The 1948 war was a watershed in the long history of Ramle, when most of the town’s original Arab inhabitants were displaced, their material and symbolic assets appropriated by the nascent Israeli state. Those who remained in or returned to the now mostly Jewish city of Ramla became a minority in their former hometown.
The core of this monograph is the process of Israelisation that the city of Ramle/Ramla underwent during the 1950s and 1960s, and its differential implications for the town’s ethnic communities. By setting the changes the town experienced between 1948 and 1967 in a wider perspective, Piroyansky thoroughly scrutinises various components of this process. Notions and practices linked to wartime expropriation, commercial appropriation, urban landscape redesign, civic performance and urban planning, are examined here in three different yet complementary layers—municipal, national and international.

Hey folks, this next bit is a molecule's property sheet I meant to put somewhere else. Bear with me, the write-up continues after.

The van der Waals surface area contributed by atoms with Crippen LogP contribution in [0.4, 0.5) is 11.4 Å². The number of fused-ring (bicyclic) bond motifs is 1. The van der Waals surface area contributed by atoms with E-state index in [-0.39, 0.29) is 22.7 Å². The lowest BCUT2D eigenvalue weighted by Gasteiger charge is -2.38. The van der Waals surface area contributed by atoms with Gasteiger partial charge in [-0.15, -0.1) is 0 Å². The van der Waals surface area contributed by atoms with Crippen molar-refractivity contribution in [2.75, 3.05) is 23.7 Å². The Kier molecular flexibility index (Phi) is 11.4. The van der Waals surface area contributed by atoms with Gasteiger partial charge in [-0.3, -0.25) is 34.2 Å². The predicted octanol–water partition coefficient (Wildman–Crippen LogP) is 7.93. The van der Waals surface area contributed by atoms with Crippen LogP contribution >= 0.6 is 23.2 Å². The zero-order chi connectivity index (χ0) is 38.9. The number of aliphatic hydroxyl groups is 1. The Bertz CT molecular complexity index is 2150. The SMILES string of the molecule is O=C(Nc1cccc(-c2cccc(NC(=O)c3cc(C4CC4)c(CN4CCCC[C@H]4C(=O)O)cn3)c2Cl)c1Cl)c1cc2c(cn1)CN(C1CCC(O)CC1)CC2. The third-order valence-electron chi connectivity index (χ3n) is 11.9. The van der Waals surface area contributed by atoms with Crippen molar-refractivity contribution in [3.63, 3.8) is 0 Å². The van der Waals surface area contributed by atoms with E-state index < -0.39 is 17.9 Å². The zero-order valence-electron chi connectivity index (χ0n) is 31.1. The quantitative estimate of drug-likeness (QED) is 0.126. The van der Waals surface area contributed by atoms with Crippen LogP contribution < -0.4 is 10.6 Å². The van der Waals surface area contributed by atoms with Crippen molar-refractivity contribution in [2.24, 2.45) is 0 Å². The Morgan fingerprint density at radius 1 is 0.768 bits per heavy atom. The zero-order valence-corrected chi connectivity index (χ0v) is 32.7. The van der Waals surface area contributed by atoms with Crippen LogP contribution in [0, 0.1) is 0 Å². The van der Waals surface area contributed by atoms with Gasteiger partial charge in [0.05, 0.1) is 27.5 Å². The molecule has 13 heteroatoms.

While three theoretical fields are juxtaposed in the book—those of property and repossession, post-war transformation and urban spatial practices—Piroyansky uses an interdisciplinary approach that is first and foremost historical, incorporating and intertwining legal, geographical, anthropological, sociological, architectural and cultural perspectives and terminologies to combine a theoretical approach with empirical research.